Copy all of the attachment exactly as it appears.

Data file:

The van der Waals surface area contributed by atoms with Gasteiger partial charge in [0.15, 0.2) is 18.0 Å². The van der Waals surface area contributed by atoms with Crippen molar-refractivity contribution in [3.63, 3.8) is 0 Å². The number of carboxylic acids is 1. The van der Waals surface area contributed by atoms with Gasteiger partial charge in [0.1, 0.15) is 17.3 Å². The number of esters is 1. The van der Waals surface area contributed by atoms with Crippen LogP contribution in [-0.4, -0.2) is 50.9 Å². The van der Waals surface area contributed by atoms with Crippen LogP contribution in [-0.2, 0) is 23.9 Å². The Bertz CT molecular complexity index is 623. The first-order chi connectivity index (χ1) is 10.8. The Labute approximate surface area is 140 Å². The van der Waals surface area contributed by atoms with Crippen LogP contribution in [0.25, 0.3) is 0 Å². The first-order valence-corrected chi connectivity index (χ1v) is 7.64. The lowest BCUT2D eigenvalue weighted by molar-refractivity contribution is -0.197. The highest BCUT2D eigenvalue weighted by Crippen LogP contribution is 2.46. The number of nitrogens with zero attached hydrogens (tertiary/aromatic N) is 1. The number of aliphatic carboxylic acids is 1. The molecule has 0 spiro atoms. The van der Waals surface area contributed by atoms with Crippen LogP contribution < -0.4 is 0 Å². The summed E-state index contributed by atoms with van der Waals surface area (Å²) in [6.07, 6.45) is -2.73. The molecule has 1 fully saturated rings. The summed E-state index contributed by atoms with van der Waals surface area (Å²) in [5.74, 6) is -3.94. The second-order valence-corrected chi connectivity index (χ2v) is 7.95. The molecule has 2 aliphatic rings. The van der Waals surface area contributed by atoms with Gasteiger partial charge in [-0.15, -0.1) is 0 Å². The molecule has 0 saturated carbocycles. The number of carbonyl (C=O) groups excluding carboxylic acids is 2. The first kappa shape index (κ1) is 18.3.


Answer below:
The van der Waals surface area contributed by atoms with Gasteiger partial charge in [0.15, 0.2) is 18.0 Å². The van der Waals surface area contributed by atoms with Crippen molar-refractivity contribution in [3.63, 3.8) is 0 Å². The number of carboxylic acids is 1. The van der Waals surface area contributed by atoms with Gasteiger partial charge in [0.1, 0.15) is 17.3 Å². The number of esters is 1. The van der Waals surface area contributed by atoms with Crippen LogP contribution in [-0.4, -0.2) is 50.9 Å². The van der Waals surface area contributed by atoms with Crippen LogP contribution in [-0.2, 0) is 23.9 Å². The Bertz CT molecular complexity index is 623. The first-order chi connectivity index (χ1) is 10.8. The Labute approximate surface area is 140 Å². The van der Waals surface area contributed by atoms with Crippen LogP contribution in [0.25, 0.3) is 0 Å². The first-order valence-corrected chi connectivity index (χ1v) is 7.64. The lowest BCUT2D eigenvalue weighted by molar-refractivity contribution is -0.197. The highest BCUT2D eigenvalue weighted by Crippen LogP contribution is 2.46. The number of nitrogens with zero attached hydrogens (tertiary/aromatic N) is 1. The number of aliphatic carboxylic acids is 1. The molecule has 0 spiro atoms. The van der Waals surface area contributed by atoms with Crippen LogP contribution < -0.4 is 0 Å². The summed E-state index contributed by atoms with van der Waals surface area (Å²) in [6.07, 6.45) is -2.73. The molecule has 1 fully saturated rings. The summed E-state index contributed by atoms with van der Waals surface area (Å²) in [5.74, 6) is -3.94. The second-order valence-corrected chi connectivity index (χ2v) is 7.95. The molecule has 2 aliphatic rings. The van der Waals surface area contributed by atoms with Gasteiger partial charge in [-0.15, -0.1) is 0 Å². The molecule has 0 saturated carbocycles. The number of carbonyl (C=O) groups excluding carboxylic acids is 2. The first kappa shape index (κ1) is 18.3.